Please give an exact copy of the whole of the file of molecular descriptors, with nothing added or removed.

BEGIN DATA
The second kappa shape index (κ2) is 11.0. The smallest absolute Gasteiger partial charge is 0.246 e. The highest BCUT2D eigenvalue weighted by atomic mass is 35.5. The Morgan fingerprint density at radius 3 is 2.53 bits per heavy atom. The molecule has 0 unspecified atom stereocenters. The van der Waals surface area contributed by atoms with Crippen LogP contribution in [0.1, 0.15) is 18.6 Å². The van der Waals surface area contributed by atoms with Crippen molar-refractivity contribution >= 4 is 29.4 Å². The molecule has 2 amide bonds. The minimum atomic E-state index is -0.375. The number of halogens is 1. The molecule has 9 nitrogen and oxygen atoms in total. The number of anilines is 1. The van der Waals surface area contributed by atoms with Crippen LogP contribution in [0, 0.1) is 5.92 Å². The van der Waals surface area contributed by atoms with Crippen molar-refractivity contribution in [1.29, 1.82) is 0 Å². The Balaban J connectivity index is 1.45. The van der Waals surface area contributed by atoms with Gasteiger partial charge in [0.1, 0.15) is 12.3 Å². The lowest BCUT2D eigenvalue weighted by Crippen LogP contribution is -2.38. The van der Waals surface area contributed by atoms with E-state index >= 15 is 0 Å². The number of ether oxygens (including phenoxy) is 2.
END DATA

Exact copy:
The second kappa shape index (κ2) is 11.0. The smallest absolute Gasteiger partial charge is 0.246 e. The highest BCUT2D eigenvalue weighted by atomic mass is 35.5. The Morgan fingerprint density at radius 3 is 2.53 bits per heavy atom. The molecule has 0 unspecified atom stereocenters. The van der Waals surface area contributed by atoms with Crippen LogP contribution in [0.1, 0.15) is 18.6 Å². The van der Waals surface area contributed by atoms with Crippen molar-refractivity contribution >= 4 is 29.4 Å². The molecule has 2 amide bonds. The minimum atomic E-state index is -0.375. The number of halogens is 1. The molecule has 9 nitrogen and oxygen atoms in total. The number of anilines is 1. The van der Waals surface area contributed by atoms with Crippen LogP contribution in [0, 0.1) is 5.92 Å². The van der Waals surface area contributed by atoms with Crippen molar-refractivity contribution in [1.29, 1.82) is 0 Å². The Balaban J connectivity index is 1.45. The van der Waals surface area contributed by atoms with Gasteiger partial charge in [0.1, 0.15) is 12.3 Å². The lowest BCUT2D eigenvalue weighted by Crippen LogP contribution is -2.38. The van der Waals surface area contributed by atoms with E-state index >= 15 is 0 Å². The number of ether oxygens (including phenoxy) is 2.